Although this was the 29th Annual Event, it was my first. Four of the others who went had attended previous conferences but our Pastor also had not.
ACS Technologies is the world’s leading provider of church management software and service solutions and our church, Pender United Methodist, uses several of their products. As the church webmaster, I set up event registration, so I got to go.
This annual ministry ideas and implementation event is one of the largest church management software gatherings in the country, with more than 1,000 church administrators, lay leaders and pastors in attendance from across North America and the world.
“We find that the Ideas to Impact Conference provides us with a tremendous opportunity to connect with ACS Technologies’ staff, developers, and support team,” said Glenn Wood, church administrator for Seacoast Church in Mt. Pleasant, S.C. “It’s also a great way to interact with other church staff and learn from their wisdom.”
The 2016 Ideas To Impact Conference features for the latest tools, ideas and resources to take back to their churches, schools and organizations. With more than 200 classes, organized in tracks, attendees can select the training that best meets their needs in order to help them gain new skills and ideas that are immediately implementable at their church.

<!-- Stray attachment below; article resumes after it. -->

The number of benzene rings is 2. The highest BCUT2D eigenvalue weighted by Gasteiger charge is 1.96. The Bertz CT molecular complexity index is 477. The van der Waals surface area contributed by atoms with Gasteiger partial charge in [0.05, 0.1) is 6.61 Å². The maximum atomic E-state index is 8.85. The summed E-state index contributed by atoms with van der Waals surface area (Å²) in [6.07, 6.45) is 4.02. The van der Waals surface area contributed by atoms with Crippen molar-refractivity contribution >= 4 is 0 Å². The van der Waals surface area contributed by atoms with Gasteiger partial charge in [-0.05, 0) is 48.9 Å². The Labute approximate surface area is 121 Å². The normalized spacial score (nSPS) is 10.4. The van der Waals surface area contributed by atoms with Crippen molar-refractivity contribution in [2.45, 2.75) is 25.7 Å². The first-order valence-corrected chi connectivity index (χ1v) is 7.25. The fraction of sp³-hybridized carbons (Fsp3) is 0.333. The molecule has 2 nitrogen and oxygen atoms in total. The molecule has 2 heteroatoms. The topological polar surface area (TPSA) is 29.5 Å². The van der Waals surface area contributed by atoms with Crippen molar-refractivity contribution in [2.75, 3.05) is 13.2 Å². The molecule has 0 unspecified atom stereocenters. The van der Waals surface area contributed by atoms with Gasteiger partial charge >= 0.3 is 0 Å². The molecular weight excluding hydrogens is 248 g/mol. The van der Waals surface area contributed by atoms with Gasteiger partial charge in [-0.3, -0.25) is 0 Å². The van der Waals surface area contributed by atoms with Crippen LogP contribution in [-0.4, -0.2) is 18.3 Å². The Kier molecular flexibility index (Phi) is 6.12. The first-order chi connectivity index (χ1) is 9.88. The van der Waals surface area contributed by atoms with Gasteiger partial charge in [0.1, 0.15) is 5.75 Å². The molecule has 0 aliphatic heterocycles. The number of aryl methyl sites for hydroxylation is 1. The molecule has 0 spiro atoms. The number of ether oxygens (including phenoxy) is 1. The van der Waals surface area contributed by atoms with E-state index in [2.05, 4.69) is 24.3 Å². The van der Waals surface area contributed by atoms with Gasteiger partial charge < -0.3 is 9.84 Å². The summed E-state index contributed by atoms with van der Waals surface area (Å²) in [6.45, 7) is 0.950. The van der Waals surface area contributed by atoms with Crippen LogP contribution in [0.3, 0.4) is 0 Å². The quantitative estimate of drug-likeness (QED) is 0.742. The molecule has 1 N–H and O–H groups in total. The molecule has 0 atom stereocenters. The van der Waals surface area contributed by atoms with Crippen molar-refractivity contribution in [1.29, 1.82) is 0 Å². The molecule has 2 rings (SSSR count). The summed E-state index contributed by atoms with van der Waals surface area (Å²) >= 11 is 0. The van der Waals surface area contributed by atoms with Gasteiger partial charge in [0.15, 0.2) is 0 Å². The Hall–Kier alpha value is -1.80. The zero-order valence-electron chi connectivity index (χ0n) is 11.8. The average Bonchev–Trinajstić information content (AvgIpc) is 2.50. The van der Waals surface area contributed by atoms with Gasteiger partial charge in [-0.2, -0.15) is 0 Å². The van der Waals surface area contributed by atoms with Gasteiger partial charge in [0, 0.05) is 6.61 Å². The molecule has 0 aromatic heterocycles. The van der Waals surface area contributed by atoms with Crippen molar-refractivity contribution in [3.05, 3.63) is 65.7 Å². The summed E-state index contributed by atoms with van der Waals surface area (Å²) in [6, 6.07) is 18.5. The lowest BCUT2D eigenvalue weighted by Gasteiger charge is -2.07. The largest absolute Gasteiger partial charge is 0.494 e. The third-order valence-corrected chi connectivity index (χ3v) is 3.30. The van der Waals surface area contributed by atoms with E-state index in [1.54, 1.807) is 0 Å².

“We are excited to announce the 2016 Ideas To Impact Conference will be held in Baltimore next year,” said Marvin Owen, President of ACS Technologies. “Baltimore is a great city and I can’t wait to eat blue crabs with our clients from all over the country. Meeting new clients and catching up with old clients is a highlight for me every year.”
I had a great time with our other church staff, meeting them for meals, wearing our matching outfits, attending some classes. We also all went out to dinner together at an Italian restaurant and took the Baltimore water taxi to an Orioles game.
On Friday, Tom was going to pick me up at the hotel because we were going to drive to Boston for his brother’s funeral.
While I was waiting, Tom called me and my phone played its usual ringtone of Scotland, the Great. The woman next to me told me that her father had played the pipes and had been a pipe major. Small world!
I may add more to this later but I’m playing catch up since there’s another trip next week!
To be continued in the next post…
Today’s Original Schedule:
What really happened:
Michael had his workout with his trainer so he came at 10:30. We checked out of 10 Hanover and took our luggage to his place. Ubered over to the Lowline Lab.
What a fascinating place, interesting idea – I wish I’d thought of it!
The Lowline Lab is a long-term open laboratory and technical exhibit designed to test and showcase how the Lowline will grow and sustain plants underground. Built inside an abandoned market on the Lower East Side, just two blocks from the site of the proposed future Lowline, the Lowline Lab includes a series of controlled experiments in an environment mimicking the actual Lowline site.